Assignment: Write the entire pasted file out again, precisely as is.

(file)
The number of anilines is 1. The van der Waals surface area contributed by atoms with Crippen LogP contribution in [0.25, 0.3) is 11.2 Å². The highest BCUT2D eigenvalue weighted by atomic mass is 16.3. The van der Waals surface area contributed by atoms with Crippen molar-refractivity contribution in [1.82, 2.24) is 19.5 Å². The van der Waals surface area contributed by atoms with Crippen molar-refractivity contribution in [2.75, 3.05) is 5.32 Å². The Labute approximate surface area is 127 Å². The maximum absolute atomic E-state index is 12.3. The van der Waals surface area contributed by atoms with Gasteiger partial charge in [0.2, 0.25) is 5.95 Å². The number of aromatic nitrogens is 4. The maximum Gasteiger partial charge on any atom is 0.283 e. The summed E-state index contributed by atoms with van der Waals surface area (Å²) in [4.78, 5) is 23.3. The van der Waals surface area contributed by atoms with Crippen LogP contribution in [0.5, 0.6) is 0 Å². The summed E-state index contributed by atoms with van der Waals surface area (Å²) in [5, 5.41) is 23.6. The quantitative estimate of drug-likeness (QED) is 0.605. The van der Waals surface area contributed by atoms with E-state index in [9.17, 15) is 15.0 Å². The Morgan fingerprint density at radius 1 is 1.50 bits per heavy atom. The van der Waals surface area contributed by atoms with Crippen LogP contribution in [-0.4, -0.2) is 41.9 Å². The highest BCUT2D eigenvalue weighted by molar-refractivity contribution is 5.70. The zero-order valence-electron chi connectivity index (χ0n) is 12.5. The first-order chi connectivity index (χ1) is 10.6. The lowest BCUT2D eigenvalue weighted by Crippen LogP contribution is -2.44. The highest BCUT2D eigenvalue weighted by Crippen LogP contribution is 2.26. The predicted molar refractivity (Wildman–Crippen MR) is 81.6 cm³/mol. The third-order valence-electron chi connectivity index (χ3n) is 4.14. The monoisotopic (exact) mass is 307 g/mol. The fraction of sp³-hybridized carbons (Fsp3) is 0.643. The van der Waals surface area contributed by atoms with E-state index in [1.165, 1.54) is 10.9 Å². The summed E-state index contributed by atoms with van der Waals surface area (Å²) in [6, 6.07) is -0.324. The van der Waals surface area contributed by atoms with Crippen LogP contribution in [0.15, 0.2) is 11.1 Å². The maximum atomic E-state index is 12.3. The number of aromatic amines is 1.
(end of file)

The number of anilines is 1. The van der Waals surface area contributed by atoms with Crippen LogP contribution in [0.25, 0.3) is 11.2 Å². The highest BCUT2D eigenvalue weighted by atomic mass is 16.3. The van der Waals surface area contributed by atoms with Crippen molar-refractivity contribution in [1.82, 2.24) is 19.5 Å². The van der Waals surface area contributed by atoms with Crippen molar-refractivity contribution in [2.75, 3.05) is 5.32 Å². The Labute approximate surface area is 127 Å². The maximum absolute atomic E-state index is 12.3. The van der Waals surface area contributed by atoms with Gasteiger partial charge in [0.2, 0.25) is 5.95 Å². The number of aromatic nitrogens is 4. The maximum Gasteiger partial charge on any atom is 0.283 e. The summed E-state index contributed by atoms with van der Waals surface area (Å²) in [4.78, 5) is 23.3. The van der Waals surface area contributed by atoms with Crippen LogP contribution in [0.5, 0.6) is 0 Å². The summed E-state index contributed by atoms with van der Waals surface area (Å²) in [5, 5.41) is 23.6. The quantitative estimate of drug-likeness (QED) is 0.605. The van der Waals surface area contributed by atoms with E-state index in [9.17, 15) is 15.0 Å². The Morgan fingerprint density at radius 1 is 1.50 bits per heavy atom. The van der Waals surface area contributed by atoms with Crippen LogP contribution in [-0.4, -0.2) is 41.9 Å². The highest BCUT2D eigenvalue weighted by molar-refractivity contribution is 5.70. The zero-order valence-electron chi connectivity index (χ0n) is 12.5. The first-order chi connectivity index (χ1) is 10.6. The lowest BCUT2D eigenvalue weighted by Crippen LogP contribution is -2.44. The highest BCUT2D eigenvalue weighted by Crippen LogP contribution is 2.26. The predicted molar refractivity (Wildman–Crippen MR) is 81.6 cm³/mol. The third-order valence-electron chi connectivity index (χ3n) is 4.14. The monoisotopic (exact) mass is 307 g/mol. The fraction of sp³-hybridized carbons (Fsp3) is 0.643. The van der Waals surface area contributed by atoms with E-state index in [1.165, 1.54) is 10.9 Å². The summed E-state index contributed by atoms with van der Waals surface area (Å²) in [6, 6.07) is -0.324. The van der Waals surface area contributed by atoms with Crippen LogP contribution in [0.15, 0.2) is 11.1 Å². The maximum atomic E-state index is 12.3. The number of aromatic amines is 1.